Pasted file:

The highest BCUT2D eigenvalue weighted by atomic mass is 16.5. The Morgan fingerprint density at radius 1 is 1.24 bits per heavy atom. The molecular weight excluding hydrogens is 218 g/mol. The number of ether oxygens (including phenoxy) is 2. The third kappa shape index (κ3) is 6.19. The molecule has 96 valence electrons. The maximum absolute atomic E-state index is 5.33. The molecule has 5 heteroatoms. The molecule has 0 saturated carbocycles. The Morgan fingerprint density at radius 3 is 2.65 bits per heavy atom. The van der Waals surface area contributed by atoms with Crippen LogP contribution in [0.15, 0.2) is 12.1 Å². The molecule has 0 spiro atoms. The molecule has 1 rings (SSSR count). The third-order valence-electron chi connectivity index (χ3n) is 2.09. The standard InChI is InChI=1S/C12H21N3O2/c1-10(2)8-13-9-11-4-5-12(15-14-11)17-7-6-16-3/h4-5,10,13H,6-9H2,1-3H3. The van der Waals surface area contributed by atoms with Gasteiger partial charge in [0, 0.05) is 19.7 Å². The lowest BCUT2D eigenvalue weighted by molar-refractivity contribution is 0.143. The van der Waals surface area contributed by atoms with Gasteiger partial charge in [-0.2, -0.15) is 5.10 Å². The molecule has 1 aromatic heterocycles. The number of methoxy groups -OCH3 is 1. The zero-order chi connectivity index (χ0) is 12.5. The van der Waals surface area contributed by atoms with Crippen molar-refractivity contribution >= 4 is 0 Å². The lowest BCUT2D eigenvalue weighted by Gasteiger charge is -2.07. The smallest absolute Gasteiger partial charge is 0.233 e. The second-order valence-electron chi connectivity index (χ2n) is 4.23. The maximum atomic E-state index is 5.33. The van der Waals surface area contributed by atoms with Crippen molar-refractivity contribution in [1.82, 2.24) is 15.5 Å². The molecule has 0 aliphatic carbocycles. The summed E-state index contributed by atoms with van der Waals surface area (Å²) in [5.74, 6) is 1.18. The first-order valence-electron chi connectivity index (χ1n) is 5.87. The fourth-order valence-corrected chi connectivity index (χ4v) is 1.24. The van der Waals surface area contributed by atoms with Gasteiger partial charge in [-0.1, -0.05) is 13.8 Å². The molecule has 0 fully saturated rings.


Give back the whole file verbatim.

The highest BCUT2D eigenvalue weighted by atomic mass is 16.5. The Morgan fingerprint density at radius 1 is 1.24 bits per heavy atom. The molecular weight excluding hydrogens is 218 g/mol. The number of ether oxygens (including phenoxy) is 2. The third kappa shape index (κ3) is 6.19. The molecule has 96 valence electrons. The maximum absolute atomic E-state index is 5.33. The molecule has 5 heteroatoms. The molecule has 0 saturated carbocycles. The Morgan fingerprint density at radius 3 is 2.65 bits per heavy atom. The van der Waals surface area contributed by atoms with Crippen LogP contribution in [0.15, 0.2) is 12.1 Å². The molecule has 0 spiro atoms. The molecule has 1 rings (SSSR count). The third-order valence-electron chi connectivity index (χ3n) is 2.09. The standard InChI is InChI=1S/C12H21N3O2/c1-10(2)8-13-9-11-4-5-12(15-14-11)17-7-6-16-3/h4-5,10,13H,6-9H2,1-3H3. The van der Waals surface area contributed by atoms with Gasteiger partial charge in [0, 0.05) is 19.7 Å². The lowest BCUT2D eigenvalue weighted by molar-refractivity contribution is 0.143. The van der Waals surface area contributed by atoms with Gasteiger partial charge in [-0.2, -0.15) is 5.10 Å². The molecule has 1 aromatic heterocycles. The number of methoxy groups -OCH3 is 1. The zero-order chi connectivity index (χ0) is 12.5. The van der Waals surface area contributed by atoms with Crippen molar-refractivity contribution >= 4 is 0 Å². The lowest BCUT2D eigenvalue weighted by Gasteiger charge is -2.07. The smallest absolute Gasteiger partial charge is 0.233 e. The second-order valence-electron chi connectivity index (χ2n) is 4.23. The maximum atomic E-state index is 5.33. The van der Waals surface area contributed by atoms with Crippen molar-refractivity contribution in [1.82, 2.24) is 15.5 Å². The molecule has 0 aliphatic carbocycles. The summed E-state index contributed by atoms with van der Waals surface area (Å²) in [5.74, 6) is 1.18. The first-order valence-electron chi connectivity index (χ1n) is 5.87. The fourth-order valence-corrected chi connectivity index (χ4v) is 1.24. The van der Waals surface area contributed by atoms with Gasteiger partial charge in [-0.1, -0.05) is 13.8 Å². The molecule has 0 fully saturated rings.